• Catalog Date:June 1, 2020

This course is an introduction to the major areas in the field of psychology. Topics to be covered include physiological processes, learning, cognition, development, personality, psychological disorders, therapy, social psychology, and research methodologies in psychology. These topics will be discussed from a variety of classical and contemporary psychological perspectives. Critical thinking and application of concepts will be an integral part of the course. There will be oral and written assignments as well as experiential activities in the course. This honors course uses an intensive pedagogical approach designed to allow motivated students to develop critical thinking skills, skills of oral and written expression, proficiency in library and Internet-based research, and creativity. Pedagogical strategies used in this course include student-led group discussion, oral and written presentations, extensive reading, exposure to theory and research in the field, and various activities and demonstrations.

Student Learning Outcomes

Upon completion of this course, the student will be able to:

  • demonstrate mastery of the basic theoretical perspectives of psychology.
  • demonstrate an understanding of central issues relevant to many subfields of psychology.
  • differentiate between scientific and pseudo-scientific psychological information.
  • differentiate among various points of view regarding psychological issues.
  • apply critical thinking skills in psychology.
  • create a group-learning atmosphere which encourages critical thinking, respect, and support.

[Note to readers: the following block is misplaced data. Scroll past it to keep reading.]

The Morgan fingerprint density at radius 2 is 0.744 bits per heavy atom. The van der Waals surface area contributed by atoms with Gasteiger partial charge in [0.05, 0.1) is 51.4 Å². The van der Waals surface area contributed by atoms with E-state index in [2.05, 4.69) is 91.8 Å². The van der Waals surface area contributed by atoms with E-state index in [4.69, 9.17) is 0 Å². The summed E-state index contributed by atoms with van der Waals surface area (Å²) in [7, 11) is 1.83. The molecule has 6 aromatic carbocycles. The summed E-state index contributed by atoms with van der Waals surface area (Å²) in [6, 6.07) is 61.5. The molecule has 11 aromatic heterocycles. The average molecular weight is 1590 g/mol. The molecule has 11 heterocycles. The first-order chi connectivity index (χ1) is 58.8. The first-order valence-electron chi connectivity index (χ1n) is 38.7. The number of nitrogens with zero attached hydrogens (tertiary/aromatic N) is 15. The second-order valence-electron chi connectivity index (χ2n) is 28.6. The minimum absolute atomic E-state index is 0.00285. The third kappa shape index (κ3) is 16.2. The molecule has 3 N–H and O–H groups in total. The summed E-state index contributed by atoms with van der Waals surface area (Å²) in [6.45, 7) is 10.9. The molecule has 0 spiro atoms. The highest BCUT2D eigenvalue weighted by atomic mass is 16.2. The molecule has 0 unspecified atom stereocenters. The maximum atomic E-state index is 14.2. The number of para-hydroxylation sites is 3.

• apply, through writing and speaking, psychological theories and points of view to real-world issues.

PSYC 495 Independent Studies in Psychology

  • Units:1 - 3
  • Hours:54 - 162 hours LAB
  • Prerequisite:None.
  • Transferable:CSU
  • Catalog Date:June 1, 2020

This course involves an individual student or small groups of students in study, research, or activities beyond the scope of regular offered courses, pursuant to agreement among college, faculty members, and students. Independent studies in psychology offers students a chance to
do research that is more typical of theoretical and applied psychology. UC transfer credit will be awarded only after the course has been evaluated by the enrolling UC campus. The units completed for this course cannot be counted towards the minimum 60 units required for admissions.

Student Learning Outcomes

Upon completion of this course, the student will be able to:

  • actively engage in intellectual inquiry beyond that required in order to pass a course of study.
  • apply psychological theory to work in independent studies.

PSYC 499 Experimental Offering in Psychology

  • Units:0.5 - 4
  • Prerequisite:None.
  • Transferable:CSU; UC
  • Catalog Date:June 1, 2020